Panel E.07 — Practices and perspectives of self-reform in university teaching

Convenors Andrea Lombardinilo (Gabriele d’Annunzio University, Chieti-Pescara, Italy); Tiziana Tarsia (University of Messina); Francesco Cappa (Bicocca University, Milan)

Keywords University, education, teaching, reformism, innovation


What role do professors and researchers play in the construction of the academic environment? What effects have the techniques and methods of e-learning produced in the social and educational contexts? How is it possible to balance the recent normative hypertrophy with the evolution of languages and teaching practices?

A perspective of self-reform in university teaching should count on the widely-scattered myths of the origins but not on the collective epic inspiring the attributed to the process of school innovation. Self-reform in university teaching has neither manifestos nor repertories of well-planned practices. The didactic investment of single actors has not been supported by a choral tradition, for reasons that may appear obvious; which makes it all the more necessary to investigate such apparently obvious reasons.

Many experimentations have produced something new, but only here and there within classrooms; their mainly individual characteristic has exposed them to the risk of self-complacency and disillusion; the exception of the isolated, charismatic teacher confirms that in our didactic environment s human and professional qualities travel separately.

Between the hammer of technocracy and anvil of student satisfaction, and beyond the Newspeak of current didactic formulas, our universities have the opportunity to shape their own pedagogy in order to create and promote an environment of professional success.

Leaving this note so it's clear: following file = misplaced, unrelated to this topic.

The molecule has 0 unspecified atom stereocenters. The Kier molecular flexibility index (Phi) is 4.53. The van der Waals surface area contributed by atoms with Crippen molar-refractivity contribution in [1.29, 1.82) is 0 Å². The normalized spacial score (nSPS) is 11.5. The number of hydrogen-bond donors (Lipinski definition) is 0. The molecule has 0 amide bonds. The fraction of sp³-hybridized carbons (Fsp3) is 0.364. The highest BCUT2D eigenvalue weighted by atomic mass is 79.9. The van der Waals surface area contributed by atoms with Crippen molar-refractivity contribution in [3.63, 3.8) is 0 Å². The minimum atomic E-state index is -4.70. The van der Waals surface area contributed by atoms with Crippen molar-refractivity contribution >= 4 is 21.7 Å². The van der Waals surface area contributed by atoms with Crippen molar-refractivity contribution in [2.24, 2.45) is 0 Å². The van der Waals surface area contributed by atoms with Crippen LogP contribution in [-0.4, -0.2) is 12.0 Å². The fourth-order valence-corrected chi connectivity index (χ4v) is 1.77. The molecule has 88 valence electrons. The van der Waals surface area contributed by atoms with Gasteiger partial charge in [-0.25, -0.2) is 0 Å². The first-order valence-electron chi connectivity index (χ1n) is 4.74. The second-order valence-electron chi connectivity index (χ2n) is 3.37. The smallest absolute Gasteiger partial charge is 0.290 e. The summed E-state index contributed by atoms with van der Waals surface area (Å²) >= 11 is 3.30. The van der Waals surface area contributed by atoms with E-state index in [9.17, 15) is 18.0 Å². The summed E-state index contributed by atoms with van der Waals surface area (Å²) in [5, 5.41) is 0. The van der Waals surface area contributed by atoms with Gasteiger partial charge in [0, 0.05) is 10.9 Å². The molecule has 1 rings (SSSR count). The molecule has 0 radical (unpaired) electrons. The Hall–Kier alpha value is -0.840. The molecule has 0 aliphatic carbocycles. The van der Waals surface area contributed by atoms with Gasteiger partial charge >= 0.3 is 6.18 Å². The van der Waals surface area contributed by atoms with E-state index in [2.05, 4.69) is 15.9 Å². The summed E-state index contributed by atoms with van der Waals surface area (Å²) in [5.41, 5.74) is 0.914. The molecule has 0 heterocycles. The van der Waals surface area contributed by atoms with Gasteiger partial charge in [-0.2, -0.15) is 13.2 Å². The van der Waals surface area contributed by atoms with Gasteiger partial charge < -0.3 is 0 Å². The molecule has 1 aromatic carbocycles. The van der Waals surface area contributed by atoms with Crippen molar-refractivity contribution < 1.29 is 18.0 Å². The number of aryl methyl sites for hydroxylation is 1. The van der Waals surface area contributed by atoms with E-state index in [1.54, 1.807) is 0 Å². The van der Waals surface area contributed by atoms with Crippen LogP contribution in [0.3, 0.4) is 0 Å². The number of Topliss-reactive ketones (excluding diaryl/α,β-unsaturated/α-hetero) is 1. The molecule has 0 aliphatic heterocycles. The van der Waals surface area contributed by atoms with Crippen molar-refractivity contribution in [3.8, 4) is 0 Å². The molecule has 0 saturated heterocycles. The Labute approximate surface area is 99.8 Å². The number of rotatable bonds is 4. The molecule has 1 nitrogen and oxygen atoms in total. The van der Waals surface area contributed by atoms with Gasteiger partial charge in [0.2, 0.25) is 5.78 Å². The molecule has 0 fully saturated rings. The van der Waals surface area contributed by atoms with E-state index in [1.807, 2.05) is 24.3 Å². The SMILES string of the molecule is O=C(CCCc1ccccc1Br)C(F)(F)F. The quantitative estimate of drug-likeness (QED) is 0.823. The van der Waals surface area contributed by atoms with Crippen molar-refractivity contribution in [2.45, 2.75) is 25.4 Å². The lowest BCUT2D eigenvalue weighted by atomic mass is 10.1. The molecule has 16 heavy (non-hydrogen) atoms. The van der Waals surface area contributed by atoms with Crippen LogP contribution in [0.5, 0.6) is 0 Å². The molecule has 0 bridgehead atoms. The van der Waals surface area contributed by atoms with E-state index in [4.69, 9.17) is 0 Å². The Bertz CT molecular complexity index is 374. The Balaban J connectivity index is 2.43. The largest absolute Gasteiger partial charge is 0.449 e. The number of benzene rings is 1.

Therefore, the proposed panel aims at:

– investigating which models of university social intelligence are inspired by teaching self-reform practices and understanding how to recognize them through specific sets of concrete actions;

– analyzing the relationship between normative regulation and participative democracy in line with the effort to transform the academic environment into a laboratory of shareable practices;

– describing and probing those professional experiences combining university teaching, public engagement and empiric research;

– reflecting on the positive conditions and drawbacks concerning the construction of a research community aimed at replacing the dead weight of the ongoing academic discourse;

– focusing on the discourse criticizing the university, in line with an interdisciplinary perspective that takes into account the work of sociologists, educators, philosophers, essayists.


Guidelines and abstracts submission